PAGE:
Flipping through my Google Reader news bundles last night I came across a story on Bike Radar about the Skokie Valley Trail . It reminded me just how local the battle for Federal transportation funding really is.
"Word came in November that a federal grant request for $6.8 million was denied, and local community leaders can’t cover the costs. Transportation enhancements, which are the largest funding sources for bicycle trails in the United States, were also eliminated from the transportation-funding bill currently running through the House of Representatives."
The grant was being requested to fill a nearly 7-mile gap along the SVT's Cook County section that would connect the villages of Northbrook, Glencoe, Northfield, Wilmette, and Glenview to the North Shore Channel Trail to the south. It is already connected to the 9.8 mile SVT in Lake County to the north. Once completed, the bike trail network would connect Waukegan with the Lincoln Square neighborhood at roughly Lawrence and Western in Chicago.
As metro areas like Minneapolis have demonstrated, "if you build it, they will come." In this case "they" refers to bicycle commuters and "it" is cycling infrastructure. It is no coincidence that the extensive bike trail network throughout the Twin Cities metro area has contributed to one of the highest bike commuter rates in the nation- around 4% - despite its harsher weather. By comparison, Chicago hits the charts at 1%.
While $6.8 million seems like a lot of money for approximately 7 miles of bike trail - $1 million per mile - bike infrastructure is a bargain compared to the cost of building a new two-lane road ($4-5 million), four-lane road ($8-10 million), or 6-lane Interstate ($12 million). It is still cheaper than resurfacing a four-lane road or widening a two-lane road to four lanes. While bike paths do require periodic maintenance due to the impacts of the changing seasons on asphalt, these costs are a tiny fraction of road repair expenses.
In Minneapolis, spending 2% of Federal funding to generate 4% commuter participation indicates a 2:1 taxpayer benefit for bicycling infrastructure ROI. When you factor in the safe recreational opportunities bike trails provide for individual and family fitness, there is a huge potential for savings in the treatment of metabolic syndrome / chronic disease (diabetes, heart, stroke, obesity) that is nearly impossible to measure.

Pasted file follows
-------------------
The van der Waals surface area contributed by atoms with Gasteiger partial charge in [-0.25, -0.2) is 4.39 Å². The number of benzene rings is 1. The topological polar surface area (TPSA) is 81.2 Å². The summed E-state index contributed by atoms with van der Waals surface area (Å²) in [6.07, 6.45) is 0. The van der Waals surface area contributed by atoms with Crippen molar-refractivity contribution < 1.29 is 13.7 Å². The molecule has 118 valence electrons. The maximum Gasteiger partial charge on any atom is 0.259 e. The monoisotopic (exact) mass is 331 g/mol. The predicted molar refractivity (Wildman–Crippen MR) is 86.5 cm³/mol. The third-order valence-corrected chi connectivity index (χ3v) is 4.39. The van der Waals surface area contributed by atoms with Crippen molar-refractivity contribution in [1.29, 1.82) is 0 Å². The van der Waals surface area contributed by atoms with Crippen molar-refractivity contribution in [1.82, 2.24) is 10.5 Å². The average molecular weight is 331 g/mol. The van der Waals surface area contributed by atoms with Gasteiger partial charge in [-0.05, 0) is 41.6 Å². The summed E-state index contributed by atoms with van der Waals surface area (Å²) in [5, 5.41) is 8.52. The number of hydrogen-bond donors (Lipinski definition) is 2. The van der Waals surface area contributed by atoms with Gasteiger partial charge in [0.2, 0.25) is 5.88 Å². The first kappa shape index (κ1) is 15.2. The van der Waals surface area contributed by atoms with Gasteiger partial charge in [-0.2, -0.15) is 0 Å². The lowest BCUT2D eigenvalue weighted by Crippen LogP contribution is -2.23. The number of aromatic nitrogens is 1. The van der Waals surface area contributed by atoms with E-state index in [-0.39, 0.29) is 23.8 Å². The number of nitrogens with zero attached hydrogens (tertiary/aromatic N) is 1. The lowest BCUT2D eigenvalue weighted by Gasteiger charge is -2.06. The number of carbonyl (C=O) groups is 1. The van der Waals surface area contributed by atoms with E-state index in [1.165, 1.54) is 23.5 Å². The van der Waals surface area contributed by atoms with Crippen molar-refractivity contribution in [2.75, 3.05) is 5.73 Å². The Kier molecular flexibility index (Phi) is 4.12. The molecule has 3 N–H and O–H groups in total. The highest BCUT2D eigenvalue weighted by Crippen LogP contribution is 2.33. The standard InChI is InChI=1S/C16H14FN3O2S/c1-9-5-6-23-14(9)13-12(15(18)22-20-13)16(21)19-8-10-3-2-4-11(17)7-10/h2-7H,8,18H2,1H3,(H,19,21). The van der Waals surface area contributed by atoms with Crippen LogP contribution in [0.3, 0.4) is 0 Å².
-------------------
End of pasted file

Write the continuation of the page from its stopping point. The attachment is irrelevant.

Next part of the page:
With the current transportation bill being broken into "passable pieces" by a divided Congress that is currently on hiatus, there is still time to express your support for transportation enhancements by contacting your own representative through the LAB's action page. It only takes a couple of minutes to stand up for cycling.
Another way you can support trails like the Skokie Valley Trail is to become a member of the Rails to Trails Conservancy. In addition to securing rights to abandoned rail corridors and securing funding for rail trail projects, the RTC provides information and maps for every rail trail in the US through its Trail Link site. You may not be aware that the bicycling maps featured on Google Maps are all provided by RTC. If you rely on these maps for your bike trips, consider paying for them with a donation to the RTC.
In the coming months I plan to feature several posts on the area's extensive, yet incomplete, network of rail trails. I look forward to warm weather rides through scenic landscapes courtesy of Federal transit funds, state taxes, Forest Preserve assessments, and grants from the RTC.
Keep riding and be safe!
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